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configuring vcenter

This tag is associated with 3 posts

VMware vCenter Server Virtual Appliance (vCSA) Feature Parity

In a previous article I wrote about the vCSA’s features and benefits.  This post lists the interoperability or feature parity of the vCSA and the Windows vCenter Server.  For more information about the vCSA, please see the resources listed here http://vmwire.com/vmware-vcenter-server-virtual-appliance-vcsa/.

A few readers have asked what works with the vCSA and what does not.

The vCSA supports all vCenter features – DRS, SDRS, HA, Host Profiles, dvSwitches, etc.

Secondary architecture features like supported DB, View Composer are not yet at feature parity with the Windows vCenter Server.

Not supported yet:

  • Microsoft SQL as the database for vCenter – requires stable ODBC driver for Linux that can scale.
  • vCenter Server Linked Mode – requires ADAM.
  • vCenter Server Heartbeat – requires Windows.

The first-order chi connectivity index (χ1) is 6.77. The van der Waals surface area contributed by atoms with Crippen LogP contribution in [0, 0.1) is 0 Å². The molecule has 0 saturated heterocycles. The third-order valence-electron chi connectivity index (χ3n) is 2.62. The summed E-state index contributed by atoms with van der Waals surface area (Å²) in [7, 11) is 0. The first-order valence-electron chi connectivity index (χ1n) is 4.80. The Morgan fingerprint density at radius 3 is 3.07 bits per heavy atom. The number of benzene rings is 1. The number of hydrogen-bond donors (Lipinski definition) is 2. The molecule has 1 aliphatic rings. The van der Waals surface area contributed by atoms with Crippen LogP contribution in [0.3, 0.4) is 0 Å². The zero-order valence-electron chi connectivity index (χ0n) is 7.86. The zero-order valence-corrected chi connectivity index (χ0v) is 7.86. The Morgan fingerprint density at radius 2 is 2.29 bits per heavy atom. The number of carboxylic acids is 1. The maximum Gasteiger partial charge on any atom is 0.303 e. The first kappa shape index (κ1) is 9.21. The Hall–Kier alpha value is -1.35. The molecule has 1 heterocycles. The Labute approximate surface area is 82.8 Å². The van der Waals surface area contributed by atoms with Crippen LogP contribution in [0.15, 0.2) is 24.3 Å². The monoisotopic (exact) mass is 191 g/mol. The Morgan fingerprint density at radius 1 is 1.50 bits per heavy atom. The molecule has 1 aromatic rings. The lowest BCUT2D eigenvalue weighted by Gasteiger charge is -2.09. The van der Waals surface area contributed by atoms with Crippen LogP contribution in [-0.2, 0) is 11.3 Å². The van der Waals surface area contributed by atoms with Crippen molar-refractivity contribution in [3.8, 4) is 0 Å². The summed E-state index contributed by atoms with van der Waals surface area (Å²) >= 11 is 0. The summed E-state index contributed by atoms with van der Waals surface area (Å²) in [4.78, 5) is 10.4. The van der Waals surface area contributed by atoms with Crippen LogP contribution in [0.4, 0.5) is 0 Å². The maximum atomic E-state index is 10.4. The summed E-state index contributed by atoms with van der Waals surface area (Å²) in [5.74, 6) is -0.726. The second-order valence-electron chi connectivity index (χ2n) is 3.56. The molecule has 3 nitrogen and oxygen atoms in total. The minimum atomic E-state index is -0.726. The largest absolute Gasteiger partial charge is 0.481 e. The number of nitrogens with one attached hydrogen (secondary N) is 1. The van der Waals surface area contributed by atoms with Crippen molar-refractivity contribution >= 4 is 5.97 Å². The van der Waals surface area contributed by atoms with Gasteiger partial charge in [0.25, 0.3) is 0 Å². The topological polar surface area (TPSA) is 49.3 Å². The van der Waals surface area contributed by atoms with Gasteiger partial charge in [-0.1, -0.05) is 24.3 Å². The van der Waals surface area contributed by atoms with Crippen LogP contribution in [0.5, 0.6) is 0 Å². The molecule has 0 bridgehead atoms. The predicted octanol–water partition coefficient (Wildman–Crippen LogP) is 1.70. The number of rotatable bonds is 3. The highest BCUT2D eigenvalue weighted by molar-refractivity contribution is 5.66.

• IPv6.
  • Single sign-on using Windows session credentials.
  • VMware View Composer (Linked Clones) – installed on Windows vCenter Server only.
  • vSphere Storage Appliance – VSA Manager & VSA Cluster Server installed on Windows vCenter Server.
  • VIX Plugin for vCenter Orchestrator – VMware Tools API only works with Windows vCenter Server.

Other VMware products that work with the vCSA:

  • vCenter Operations.
  • vCenter Orchestrator.
  • vCenter CapacityIQ.
  • SRM5.
  • VMware View 5 (no Linked Clones).
  • Auto Deploy.
  • vCenter Update Manager.
  • vMA.
  • vSphere Client.
  • vSphere Web Client.
  • VMware vCloud Director.
  • PowerCLI.
  • vSphere Client for iPad & vCMA.

If I find anything else, I’ll update the article.

VMware vCenter Server Virtual Appliance (vCSA) features and benefits

The VMware vCenter Server Virtual Appliance (vCSA) provides an alternative option for organizations that chose not to run the Windows vCenter Server but still require centralised management of VMware vSphere deployments in the enterprise.